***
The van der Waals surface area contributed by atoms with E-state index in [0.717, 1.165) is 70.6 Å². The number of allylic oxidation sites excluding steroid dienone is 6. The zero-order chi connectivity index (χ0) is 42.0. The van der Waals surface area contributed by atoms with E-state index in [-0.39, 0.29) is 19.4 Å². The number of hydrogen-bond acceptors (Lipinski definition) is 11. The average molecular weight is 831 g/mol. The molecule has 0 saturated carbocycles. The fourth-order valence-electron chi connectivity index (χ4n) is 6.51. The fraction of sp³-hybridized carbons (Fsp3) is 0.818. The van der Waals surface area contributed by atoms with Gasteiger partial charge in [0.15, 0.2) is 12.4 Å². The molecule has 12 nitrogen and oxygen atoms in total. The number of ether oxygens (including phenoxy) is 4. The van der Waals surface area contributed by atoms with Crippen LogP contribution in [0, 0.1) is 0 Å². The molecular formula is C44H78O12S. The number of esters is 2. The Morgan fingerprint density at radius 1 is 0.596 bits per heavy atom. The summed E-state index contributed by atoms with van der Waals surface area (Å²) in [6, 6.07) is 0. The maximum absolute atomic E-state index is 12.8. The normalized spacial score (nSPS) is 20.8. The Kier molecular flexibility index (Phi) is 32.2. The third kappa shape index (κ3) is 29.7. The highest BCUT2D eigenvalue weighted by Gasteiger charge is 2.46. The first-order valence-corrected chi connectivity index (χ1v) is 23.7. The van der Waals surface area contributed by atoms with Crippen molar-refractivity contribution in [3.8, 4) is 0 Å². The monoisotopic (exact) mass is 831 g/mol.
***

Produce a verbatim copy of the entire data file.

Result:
The van der Waals surface area contributed by atoms with E-state index in [0.717, 1.165) is 70.6 Å². The number of allylic oxidation sites excluding steroid dienone is 6. The zero-order chi connectivity index (χ0) is 42.0. The van der Waals surface area contributed by atoms with E-state index in [-0.39, 0.29) is 19.4 Å². The number of hydrogen-bond acceptors (Lipinski definition) is 11. The average molecular weight is 831 g/mol. The molecule has 0 saturated carbocycles. The fourth-order valence-electron chi connectivity index (χ4n) is 6.51. The fraction of sp³-hybridized carbons (Fsp3) is 0.818. The van der Waals surface area contributed by atoms with Gasteiger partial charge in [0.15, 0.2) is 12.4 Å². The molecule has 12 nitrogen and oxygen atoms in total. The number of ether oxygens (including phenoxy) is 4. The van der Waals surface area contributed by atoms with Crippen LogP contribution in [0, 0.1) is 0 Å². The molecular formula is C44H78O12S. The number of esters is 2. The Morgan fingerprint density at radius 1 is 0.596 bits per heavy atom. The summed E-state index contributed by atoms with van der Waals surface area (Å²) in [6, 6.07) is 0. The maximum absolute atomic E-state index is 12.8. The normalized spacial score (nSPS) is 20.8. The Kier molecular flexibility index (Phi) is 32.2. The third kappa shape index (κ3) is 29.7. The highest BCUT2D eigenvalue weighted by Gasteiger charge is 2.46. The first-order valence-corrected chi connectivity index (χ1v) is 23.7. The van der Waals surface area contributed by atoms with Crippen molar-refractivity contribution in [3.8, 4) is 0 Å². The monoisotopic (exact) mass is 831 g/mol.